Surgery May Restore Fertility Through Ovarian TransplantsBy Rick Weiss
THE WASHINGTON POST -- For the first time, doctors appear to have restored fertility in a menopausal woman by reimplanting into her abdomen several pieces of her ovaries that had been removed and frozen when she a younger.
The experimental procedure, performed on an American ballerina, could lead to greatly expanded reproductive options for women by allowing them to become pregnant years or decades later in life than is now possible, doctors said.
Currently that’s an option generally restricted to men, since sperm can be frozen indefinitely but eggs do not tolerate freezing well. Frozen embryos can survive for many years, but that approach requires a woman to choose in advance the father of her future child.
The ballerina, who is now 30 and went into early menopause after her ovaries were removed several years ago for medical reasons, has not tried to get pregnant yet, so it’s too soon to say she is truly fertile. But all indications are that her reimplanted ovarian tissues are can produce mature eggs on a monthly cycle, her doctors said.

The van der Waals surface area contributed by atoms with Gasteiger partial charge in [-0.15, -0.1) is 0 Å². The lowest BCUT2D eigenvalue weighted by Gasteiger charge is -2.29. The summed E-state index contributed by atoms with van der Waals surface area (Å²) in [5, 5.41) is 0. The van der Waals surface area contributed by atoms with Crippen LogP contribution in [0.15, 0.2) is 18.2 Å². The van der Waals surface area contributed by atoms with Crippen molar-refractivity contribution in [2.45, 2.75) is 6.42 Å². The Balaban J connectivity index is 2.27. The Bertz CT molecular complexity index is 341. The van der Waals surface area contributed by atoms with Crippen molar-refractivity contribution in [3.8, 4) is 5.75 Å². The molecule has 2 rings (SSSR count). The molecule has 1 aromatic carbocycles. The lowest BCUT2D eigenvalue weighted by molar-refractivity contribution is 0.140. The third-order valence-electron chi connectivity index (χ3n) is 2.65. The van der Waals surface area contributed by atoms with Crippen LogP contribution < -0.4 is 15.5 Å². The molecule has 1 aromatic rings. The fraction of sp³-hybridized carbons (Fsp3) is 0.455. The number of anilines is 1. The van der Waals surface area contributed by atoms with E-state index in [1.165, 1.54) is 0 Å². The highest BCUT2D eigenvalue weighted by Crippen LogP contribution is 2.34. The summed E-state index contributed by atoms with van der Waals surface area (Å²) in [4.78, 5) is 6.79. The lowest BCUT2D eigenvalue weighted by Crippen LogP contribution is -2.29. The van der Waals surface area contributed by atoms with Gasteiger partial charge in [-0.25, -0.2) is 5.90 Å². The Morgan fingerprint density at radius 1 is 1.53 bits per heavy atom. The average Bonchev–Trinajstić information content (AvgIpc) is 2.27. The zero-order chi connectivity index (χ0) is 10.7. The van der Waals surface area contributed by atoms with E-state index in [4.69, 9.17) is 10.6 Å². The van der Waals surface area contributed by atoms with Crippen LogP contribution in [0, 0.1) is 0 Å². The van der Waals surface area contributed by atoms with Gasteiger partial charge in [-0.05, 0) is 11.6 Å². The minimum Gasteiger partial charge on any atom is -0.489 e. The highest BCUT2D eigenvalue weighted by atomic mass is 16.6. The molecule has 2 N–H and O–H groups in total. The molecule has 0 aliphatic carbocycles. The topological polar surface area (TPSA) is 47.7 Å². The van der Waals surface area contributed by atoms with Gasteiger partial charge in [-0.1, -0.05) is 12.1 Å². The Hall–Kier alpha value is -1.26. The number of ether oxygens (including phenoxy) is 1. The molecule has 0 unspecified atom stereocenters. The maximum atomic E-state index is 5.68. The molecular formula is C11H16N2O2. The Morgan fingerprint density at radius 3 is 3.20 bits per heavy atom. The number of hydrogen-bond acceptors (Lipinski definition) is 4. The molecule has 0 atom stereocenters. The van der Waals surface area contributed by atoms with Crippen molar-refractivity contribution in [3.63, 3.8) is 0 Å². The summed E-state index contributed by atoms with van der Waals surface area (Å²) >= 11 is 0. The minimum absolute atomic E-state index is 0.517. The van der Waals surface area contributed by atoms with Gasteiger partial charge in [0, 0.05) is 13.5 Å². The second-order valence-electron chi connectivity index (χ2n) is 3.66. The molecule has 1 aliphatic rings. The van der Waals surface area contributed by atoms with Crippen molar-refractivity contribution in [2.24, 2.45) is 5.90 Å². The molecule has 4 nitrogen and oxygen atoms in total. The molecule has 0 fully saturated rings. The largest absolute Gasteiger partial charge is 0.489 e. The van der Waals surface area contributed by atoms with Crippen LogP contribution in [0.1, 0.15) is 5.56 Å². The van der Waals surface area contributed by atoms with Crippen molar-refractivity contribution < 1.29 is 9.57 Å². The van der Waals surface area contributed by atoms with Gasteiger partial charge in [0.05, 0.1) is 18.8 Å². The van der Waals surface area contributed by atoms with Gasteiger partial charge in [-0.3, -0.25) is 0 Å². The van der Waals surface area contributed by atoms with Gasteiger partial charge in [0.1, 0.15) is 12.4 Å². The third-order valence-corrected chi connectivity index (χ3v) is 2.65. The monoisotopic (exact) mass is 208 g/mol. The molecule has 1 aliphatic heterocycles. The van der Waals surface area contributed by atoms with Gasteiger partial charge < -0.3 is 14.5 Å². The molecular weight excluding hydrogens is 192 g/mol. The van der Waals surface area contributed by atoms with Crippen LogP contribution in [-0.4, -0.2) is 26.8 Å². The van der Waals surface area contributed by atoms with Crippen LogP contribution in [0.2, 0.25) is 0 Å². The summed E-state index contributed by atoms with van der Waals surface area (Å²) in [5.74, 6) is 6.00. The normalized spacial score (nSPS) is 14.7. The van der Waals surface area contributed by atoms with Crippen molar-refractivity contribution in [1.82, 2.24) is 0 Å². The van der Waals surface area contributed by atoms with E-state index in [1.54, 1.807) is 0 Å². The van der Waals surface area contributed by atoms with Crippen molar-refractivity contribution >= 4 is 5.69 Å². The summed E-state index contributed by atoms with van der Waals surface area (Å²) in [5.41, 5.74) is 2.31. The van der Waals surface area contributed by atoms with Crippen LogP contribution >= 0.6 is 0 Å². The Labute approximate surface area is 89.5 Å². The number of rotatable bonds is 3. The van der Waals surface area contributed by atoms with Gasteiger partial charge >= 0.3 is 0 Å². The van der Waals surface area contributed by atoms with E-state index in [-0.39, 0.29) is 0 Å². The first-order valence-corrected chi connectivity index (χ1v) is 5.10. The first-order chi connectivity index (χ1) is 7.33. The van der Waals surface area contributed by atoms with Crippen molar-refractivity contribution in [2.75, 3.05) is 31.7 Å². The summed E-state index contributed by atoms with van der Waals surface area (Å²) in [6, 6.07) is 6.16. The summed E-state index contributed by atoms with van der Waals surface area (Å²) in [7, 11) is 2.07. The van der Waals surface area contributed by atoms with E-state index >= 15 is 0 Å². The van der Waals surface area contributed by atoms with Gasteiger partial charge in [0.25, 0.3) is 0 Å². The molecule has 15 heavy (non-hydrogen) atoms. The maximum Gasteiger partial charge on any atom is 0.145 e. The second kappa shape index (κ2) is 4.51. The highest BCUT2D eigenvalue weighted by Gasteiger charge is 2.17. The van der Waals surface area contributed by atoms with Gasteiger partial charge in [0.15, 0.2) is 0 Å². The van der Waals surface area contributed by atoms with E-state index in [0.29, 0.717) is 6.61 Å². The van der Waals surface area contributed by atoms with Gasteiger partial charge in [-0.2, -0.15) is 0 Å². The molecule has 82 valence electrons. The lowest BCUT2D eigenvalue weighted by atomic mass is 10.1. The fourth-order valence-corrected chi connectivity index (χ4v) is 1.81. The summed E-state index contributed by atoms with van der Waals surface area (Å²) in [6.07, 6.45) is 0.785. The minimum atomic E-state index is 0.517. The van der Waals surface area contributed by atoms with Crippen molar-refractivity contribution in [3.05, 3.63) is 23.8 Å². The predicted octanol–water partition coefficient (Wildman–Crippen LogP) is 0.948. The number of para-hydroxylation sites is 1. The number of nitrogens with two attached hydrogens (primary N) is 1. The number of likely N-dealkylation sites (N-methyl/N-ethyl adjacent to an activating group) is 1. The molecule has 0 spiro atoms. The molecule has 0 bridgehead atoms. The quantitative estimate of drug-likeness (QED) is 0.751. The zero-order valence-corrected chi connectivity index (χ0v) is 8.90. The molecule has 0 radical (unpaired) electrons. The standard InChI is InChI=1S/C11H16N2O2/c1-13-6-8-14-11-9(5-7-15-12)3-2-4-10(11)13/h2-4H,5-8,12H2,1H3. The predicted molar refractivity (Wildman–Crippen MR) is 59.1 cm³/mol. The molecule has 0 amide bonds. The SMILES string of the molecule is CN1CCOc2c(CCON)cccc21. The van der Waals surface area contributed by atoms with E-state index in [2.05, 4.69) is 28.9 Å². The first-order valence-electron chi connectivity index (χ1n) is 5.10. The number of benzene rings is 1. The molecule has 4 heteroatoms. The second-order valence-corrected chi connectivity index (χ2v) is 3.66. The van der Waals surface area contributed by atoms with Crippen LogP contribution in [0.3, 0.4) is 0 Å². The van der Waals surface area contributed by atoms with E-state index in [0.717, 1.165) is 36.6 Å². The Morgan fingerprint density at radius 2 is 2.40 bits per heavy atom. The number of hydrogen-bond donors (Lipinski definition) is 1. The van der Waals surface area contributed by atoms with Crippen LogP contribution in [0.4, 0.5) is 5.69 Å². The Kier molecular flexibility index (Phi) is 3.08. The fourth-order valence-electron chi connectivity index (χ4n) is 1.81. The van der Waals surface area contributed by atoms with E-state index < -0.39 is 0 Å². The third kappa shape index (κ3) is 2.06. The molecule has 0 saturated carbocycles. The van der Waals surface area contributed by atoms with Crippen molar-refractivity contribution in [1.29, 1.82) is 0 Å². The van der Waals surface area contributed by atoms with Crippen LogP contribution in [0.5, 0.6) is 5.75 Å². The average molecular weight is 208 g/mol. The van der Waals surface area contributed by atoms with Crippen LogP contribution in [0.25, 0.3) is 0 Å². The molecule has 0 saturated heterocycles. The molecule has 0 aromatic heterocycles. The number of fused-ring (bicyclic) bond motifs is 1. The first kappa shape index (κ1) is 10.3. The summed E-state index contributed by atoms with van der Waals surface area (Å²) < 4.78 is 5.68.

“She actually ovulated and then she menstruated,” said Kutluk Oktay of the New York Methodist Hospital in Brooklyn, who led the effort with Richard Gosden of the University of Leeds in England.
The results are scheduled to be presented on Monday at the annual meeting of the American Society for Reproductive Medicine in Toronto but they were leaked Wednesday to newspapers in Britain, which touted the work Thursday in front-page headlines declaring the “end of menopause.”
Among the first to take advantage of the method will be young women undergoing treatment for cancer, Oktay said, which can poison the ovaries and render women infertile. Scores of such patients in the United States and England already have had parts of their ovaries frozen in hopes that reimplantation will someday be available and will work. Until now, however, the method had been proven wholly successful only in a single experiment performed on a sheep. In the long run, doctors expect a much greater demand from healthy women who want to become pregnant later in life.